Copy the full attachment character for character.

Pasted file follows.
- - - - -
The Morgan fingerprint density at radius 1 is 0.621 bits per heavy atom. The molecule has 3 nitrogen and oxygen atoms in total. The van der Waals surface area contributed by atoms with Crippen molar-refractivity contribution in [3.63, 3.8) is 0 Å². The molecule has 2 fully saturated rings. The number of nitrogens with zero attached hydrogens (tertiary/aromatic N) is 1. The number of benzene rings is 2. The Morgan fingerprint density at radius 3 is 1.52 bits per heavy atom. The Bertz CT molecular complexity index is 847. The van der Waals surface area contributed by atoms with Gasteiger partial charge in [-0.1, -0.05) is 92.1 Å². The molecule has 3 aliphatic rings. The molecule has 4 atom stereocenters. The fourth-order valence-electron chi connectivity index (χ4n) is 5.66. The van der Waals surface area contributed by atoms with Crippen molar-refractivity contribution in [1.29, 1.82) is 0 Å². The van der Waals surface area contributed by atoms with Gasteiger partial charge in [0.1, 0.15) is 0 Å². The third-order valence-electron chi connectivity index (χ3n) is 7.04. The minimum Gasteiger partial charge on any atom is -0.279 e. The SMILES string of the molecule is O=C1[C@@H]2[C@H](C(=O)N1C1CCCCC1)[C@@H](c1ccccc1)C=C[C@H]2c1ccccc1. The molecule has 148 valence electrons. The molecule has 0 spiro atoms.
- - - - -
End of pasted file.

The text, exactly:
The Morgan fingerprint density at radius 1 is 0.621 bits per heavy atom. The molecule has 3 nitrogen and oxygen atoms in total. The van der Waals surface area contributed by atoms with Crippen molar-refractivity contribution in [3.63, 3.8) is 0 Å². The molecule has 2 fully saturated rings. The number of nitrogens with zero attached hydrogens (tertiary/aromatic N) is 1. The number of benzene rings is 2. The Morgan fingerprint density at radius 3 is 1.52 bits per heavy atom. The Bertz CT molecular complexity index is 847. The van der Waals surface area contributed by atoms with Gasteiger partial charge in [-0.1, -0.05) is 92.1 Å². The molecule has 3 aliphatic rings. The molecule has 4 atom stereocenters. The fourth-order valence-electron chi connectivity index (χ4n) is 5.66. The van der Waals surface area contributed by atoms with Crippen molar-refractivity contribution in [1.29, 1.82) is 0 Å². The van der Waals surface area contributed by atoms with Gasteiger partial charge in [0.1, 0.15) is 0 Å². The third-order valence-electron chi connectivity index (χ3n) is 7.04. The minimum Gasteiger partial charge on any atom is -0.279 e. The SMILES string of the molecule is O=C1[C@@H]2[C@H](C(=O)N1C1CCCCC1)[C@@H](c1ccccc1)C=C[C@H]2c1ccccc1. The molecule has 148 valence electrons. The molecule has 0 spiro atoms.